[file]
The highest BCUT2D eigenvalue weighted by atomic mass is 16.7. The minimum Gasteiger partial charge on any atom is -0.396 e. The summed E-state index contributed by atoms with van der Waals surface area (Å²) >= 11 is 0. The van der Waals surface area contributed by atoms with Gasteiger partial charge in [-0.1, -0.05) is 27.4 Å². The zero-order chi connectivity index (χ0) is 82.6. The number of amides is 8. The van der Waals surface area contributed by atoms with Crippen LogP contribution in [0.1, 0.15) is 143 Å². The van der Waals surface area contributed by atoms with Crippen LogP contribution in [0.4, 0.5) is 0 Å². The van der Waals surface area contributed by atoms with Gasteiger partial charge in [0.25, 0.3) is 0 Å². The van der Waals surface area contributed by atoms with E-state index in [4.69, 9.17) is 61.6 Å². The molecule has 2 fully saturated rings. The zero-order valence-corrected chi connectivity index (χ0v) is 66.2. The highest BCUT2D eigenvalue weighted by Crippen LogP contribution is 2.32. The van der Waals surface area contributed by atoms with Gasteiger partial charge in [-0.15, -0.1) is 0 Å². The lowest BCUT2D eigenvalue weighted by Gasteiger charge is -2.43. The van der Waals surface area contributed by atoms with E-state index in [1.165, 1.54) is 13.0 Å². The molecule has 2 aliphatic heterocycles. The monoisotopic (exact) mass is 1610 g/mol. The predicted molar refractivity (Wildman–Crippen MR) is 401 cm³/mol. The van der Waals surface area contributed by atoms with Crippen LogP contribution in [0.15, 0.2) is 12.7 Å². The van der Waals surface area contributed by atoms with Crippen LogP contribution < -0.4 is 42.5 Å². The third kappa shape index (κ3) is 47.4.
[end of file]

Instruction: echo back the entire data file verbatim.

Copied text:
The highest BCUT2D eigenvalue weighted by atomic mass is 16.7. The minimum Gasteiger partial charge on any atom is -0.396 e. The summed E-state index contributed by atoms with van der Waals surface area (Å²) >= 11 is 0. The van der Waals surface area contributed by atoms with Gasteiger partial charge in [-0.1, -0.05) is 27.4 Å². The zero-order chi connectivity index (χ0) is 82.6. The number of amides is 8. The van der Waals surface area contributed by atoms with Crippen LogP contribution in [0.1, 0.15) is 143 Å². The van der Waals surface area contributed by atoms with Crippen LogP contribution in [0.4, 0.5) is 0 Å². The van der Waals surface area contributed by atoms with Gasteiger partial charge in [0.25, 0.3) is 0 Å². The van der Waals surface area contributed by atoms with E-state index in [4.69, 9.17) is 61.6 Å². The molecule has 2 fully saturated rings. The zero-order valence-corrected chi connectivity index (χ0v) is 66.2. The highest BCUT2D eigenvalue weighted by Crippen LogP contribution is 2.32. The van der Waals surface area contributed by atoms with Gasteiger partial charge in [-0.15, -0.1) is 0 Å². The lowest BCUT2D eigenvalue weighted by Gasteiger charge is -2.43. The van der Waals surface area contributed by atoms with E-state index in [1.165, 1.54) is 13.0 Å². The molecule has 2 aliphatic heterocycles. The monoisotopic (exact) mass is 1610 g/mol. The predicted molar refractivity (Wildman–Crippen MR) is 401 cm³/mol. The van der Waals surface area contributed by atoms with Crippen LogP contribution in [0.15, 0.2) is 12.7 Å². The van der Waals surface area contributed by atoms with Crippen LogP contribution < -0.4 is 42.5 Å². The third kappa shape index (κ3) is 47.4.